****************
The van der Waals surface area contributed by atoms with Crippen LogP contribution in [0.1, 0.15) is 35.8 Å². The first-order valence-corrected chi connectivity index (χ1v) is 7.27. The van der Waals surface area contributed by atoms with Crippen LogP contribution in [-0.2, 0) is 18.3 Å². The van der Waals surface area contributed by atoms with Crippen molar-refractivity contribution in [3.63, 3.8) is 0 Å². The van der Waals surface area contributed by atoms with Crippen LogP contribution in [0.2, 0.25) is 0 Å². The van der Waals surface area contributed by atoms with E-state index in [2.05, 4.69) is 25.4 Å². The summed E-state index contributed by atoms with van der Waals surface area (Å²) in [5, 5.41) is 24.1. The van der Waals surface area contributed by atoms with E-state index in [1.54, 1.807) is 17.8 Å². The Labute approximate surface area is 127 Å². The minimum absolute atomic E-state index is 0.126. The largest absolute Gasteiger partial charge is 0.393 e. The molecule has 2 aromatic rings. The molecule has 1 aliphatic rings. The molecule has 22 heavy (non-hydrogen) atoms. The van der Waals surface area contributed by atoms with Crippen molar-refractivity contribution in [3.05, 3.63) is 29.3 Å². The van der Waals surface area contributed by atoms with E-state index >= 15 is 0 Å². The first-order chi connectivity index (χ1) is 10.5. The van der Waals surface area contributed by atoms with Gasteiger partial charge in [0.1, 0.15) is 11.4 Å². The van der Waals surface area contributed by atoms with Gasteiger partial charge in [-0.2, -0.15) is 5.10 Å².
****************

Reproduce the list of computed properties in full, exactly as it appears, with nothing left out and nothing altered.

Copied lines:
The van der Waals surface area contributed by atoms with Crippen LogP contribution in [0.1, 0.15) is 35.8 Å². The first-order valence-corrected chi connectivity index (χ1v) is 7.27. The van der Waals surface area contributed by atoms with Crippen LogP contribution in [-0.2, 0) is 18.3 Å². The van der Waals surface area contributed by atoms with Crippen molar-refractivity contribution in [3.63, 3.8) is 0 Å². The van der Waals surface area contributed by atoms with Crippen LogP contribution in [0.2, 0.25) is 0 Å². The van der Waals surface area contributed by atoms with E-state index in [2.05, 4.69) is 25.4 Å². The summed E-state index contributed by atoms with van der Waals surface area (Å²) in [5, 5.41) is 24.1. The van der Waals surface area contributed by atoms with E-state index in [1.54, 1.807) is 17.8 Å². The Labute approximate surface area is 127 Å². The minimum absolute atomic E-state index is 0.126. The largest absolute Gasteiger partial charge is 0.393 e. The molecule has 2 aromatic rings. The molecule has 1 aliphatic rings. The molecule has 22 heavy (non-hydrogen) atoms. The van der Waals surface area contributed by atoms with Crippen molar-refractivity contribution in [3.05, 3.63) is 29.3 Å². The van der Waals surface area contributed by atoms with E-state index >= 15 is 0 Å². The first-order chi connectivity index (χ1) is 10.5. The van der Waals surface area contributed by atoms with Gasteiger partial charge in [0.1, 0.15) is 11.4 Å². The van der Waals surface area contributed by atoms with Gasteiger partial charge in [-0.2, -0.15) is 5.10 Å².